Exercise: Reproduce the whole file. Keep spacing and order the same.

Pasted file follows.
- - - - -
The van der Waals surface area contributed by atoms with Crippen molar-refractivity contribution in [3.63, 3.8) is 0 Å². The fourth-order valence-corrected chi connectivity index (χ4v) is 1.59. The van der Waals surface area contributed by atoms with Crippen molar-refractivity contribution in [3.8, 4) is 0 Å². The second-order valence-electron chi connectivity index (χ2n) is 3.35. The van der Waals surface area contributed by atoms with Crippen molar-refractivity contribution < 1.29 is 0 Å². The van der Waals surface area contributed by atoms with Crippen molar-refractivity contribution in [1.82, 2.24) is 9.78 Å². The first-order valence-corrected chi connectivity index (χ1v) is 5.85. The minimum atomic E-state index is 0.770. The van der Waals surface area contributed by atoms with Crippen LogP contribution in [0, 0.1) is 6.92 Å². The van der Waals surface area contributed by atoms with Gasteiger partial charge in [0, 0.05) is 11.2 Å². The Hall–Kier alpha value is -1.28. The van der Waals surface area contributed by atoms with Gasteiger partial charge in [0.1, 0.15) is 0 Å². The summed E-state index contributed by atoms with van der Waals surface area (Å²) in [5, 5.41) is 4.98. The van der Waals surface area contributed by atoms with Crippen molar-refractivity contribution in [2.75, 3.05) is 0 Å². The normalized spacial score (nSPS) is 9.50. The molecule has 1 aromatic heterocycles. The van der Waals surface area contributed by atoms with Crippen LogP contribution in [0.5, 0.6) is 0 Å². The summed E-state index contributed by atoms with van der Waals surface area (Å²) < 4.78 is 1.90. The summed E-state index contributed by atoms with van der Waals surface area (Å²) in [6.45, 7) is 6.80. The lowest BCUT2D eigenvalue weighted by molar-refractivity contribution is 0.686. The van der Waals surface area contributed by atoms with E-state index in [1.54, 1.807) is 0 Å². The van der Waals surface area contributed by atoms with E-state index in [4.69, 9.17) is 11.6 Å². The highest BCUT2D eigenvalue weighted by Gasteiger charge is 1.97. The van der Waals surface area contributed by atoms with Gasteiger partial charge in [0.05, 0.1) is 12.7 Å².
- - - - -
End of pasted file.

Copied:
The van der Waals surface area contributed by atoms with Crippen molar-refractivity contribution in [3.63, 3.8) is 0 Å². The fourth-order valence-corrected chi connectivity index (χ4v) is 1.59. The van der Waals surface area contributed by atoms with Crippen molar-refractivity contribution in [3.8, 4) is 0 Å². The second-order valence-electron chi connectivity index (χ2n) is 3.35. The van der Waals surface area contributed by atoms with Crippen molar-refractivity contribution < 1.29 is 0 Å². The van der Waals surface area contributed by atoms with Crippen molar-refractivity contribution in [1.82, 2.24) is 9.78 Å². The first-order valence-corrected chi connectivity index (χ1v) is 5.85. The minimum atomic E-state index is 0.770. The van der Waals surface area contributed by atoms with Crippen LogP contribution in [0, 0.1) is 6.92 Å². The van der Waals surface area contributed by atoms with Gasteiger partial charge in [0, 0.05) is 11.2 Å². The Hall–Kier alpha value is -1.28. The van der Waals surface area contributed by atoms with Gasteiger partial charge in [0.1, 0.15) is 0 Å². The summed E-state index contributed by atoms with van der Waals surface area (Å²) in [5, 5.41) is 4.98. The van der Waals surface area contributed by atoms with Crippen molar-refractivity contribution in [2.75, 3.05) is 0 Å². The normalized spacial score (nSPS) is 9.50. The molecule has 1 aromatic heterocycles. The van der Waals surface area contributed by atoms with Crippen LogP contribution in [0.5, 0.6) is 0 Å². The summed E-state index contributed by atoms with van der Waals surface area (Å²) < 4.78 is 1.90. The summed E-state index contributed by atoms with van der Waals surface area (Å²) in [6.45, 7) is 6.80. The lowest BCUT2D eigenvalue weighted by molar-refractivity contribution is 0.686. The van der Waals surface area contributed by atoms with E-state index in [1.54, 1.807) is 0 Å². The van der Waals surface area contributed by atoms with E-state index in [4.69, 9.17) is 11.6 Å². The highest BCUT2D eigenvalue weighted by Gasteiger charge is 1.97. The van der Waals surface area contributed by atoms with Gasteiger partial charge in [0.05, 0.1) is 12.7 Å².